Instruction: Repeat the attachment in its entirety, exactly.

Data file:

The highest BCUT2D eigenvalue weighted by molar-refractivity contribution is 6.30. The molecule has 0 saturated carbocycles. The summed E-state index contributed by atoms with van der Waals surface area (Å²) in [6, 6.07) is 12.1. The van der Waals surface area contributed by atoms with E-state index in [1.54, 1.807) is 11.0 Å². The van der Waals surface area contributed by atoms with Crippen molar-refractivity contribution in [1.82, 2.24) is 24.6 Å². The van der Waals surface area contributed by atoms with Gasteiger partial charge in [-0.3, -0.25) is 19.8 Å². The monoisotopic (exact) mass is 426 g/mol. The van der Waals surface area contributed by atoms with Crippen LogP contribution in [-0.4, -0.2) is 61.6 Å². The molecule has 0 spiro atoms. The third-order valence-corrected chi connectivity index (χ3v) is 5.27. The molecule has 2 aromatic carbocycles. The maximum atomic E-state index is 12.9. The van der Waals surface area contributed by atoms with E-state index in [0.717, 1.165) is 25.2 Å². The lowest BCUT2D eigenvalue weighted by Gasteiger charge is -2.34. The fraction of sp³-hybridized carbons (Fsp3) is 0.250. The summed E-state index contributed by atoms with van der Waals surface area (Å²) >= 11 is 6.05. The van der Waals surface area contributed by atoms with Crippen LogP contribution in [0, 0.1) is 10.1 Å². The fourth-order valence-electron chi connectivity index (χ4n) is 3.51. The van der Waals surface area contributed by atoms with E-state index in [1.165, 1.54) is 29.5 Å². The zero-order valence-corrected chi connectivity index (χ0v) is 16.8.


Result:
The highest BCUT2D eigenvalue weighted by molar-refractivity contribution is 6.30. The molecule has 0 saturated carbocycles. The summed E-state index contributed by atoms with van der Waals surface area (Å²) in [6, 6.07) is 12.1. The van der Waals surface area contributed by atoms with E-state index in [1.54, 1.807) is 11.0 Å². The van der Waals surface area contributed by atoms with Crippen molar-refractivity contribution in [1.82, 2.24) is 24.6 Å². The van der Waals surface area contributed by atoms with Gasteiger partial charge in [-0.3, -0.25) is 19.8 Å². The monoisotopic (exact) mass is 426 g/mol. The van der Waals surface area contributed by atoms with Crippen LogP contribution in [-0.4, -0.2) is 61.6 Å². The molecule has 0 spiro atoms. The third-order valence-corrected chi connectivity index (χ3v) is 5.27. The molecule has 2 aromatic carbocycles. The maximum atomic E-state index is 12.9. The van der Waals surface area contributed by atoms with E-state index in [0.717, 1.165) is 25.2 Å². The lowest BCUT2D eigenvalue weighted by Gasteiger charge is -2.34. The fraction of sp³-hybridized carbons (Fsp3) is 0.250. The summed E-state index contributed by atoms with van der Waals surface area (Å²) >= 11 is 6.05. The van der Waals surface area contributed by atoms with Crippen LogP contribution in [0, 0.1) is 10.1 Å². The fourth-order valence-electron chi connectivity index (χ4n) is 3.51. The van der Waals surface area contributed by atoms with E-state index in [1.165, 1.54) is 29.5 Å². The zero-order valence-corrected chi connectivity index (χ0v) is 16.8.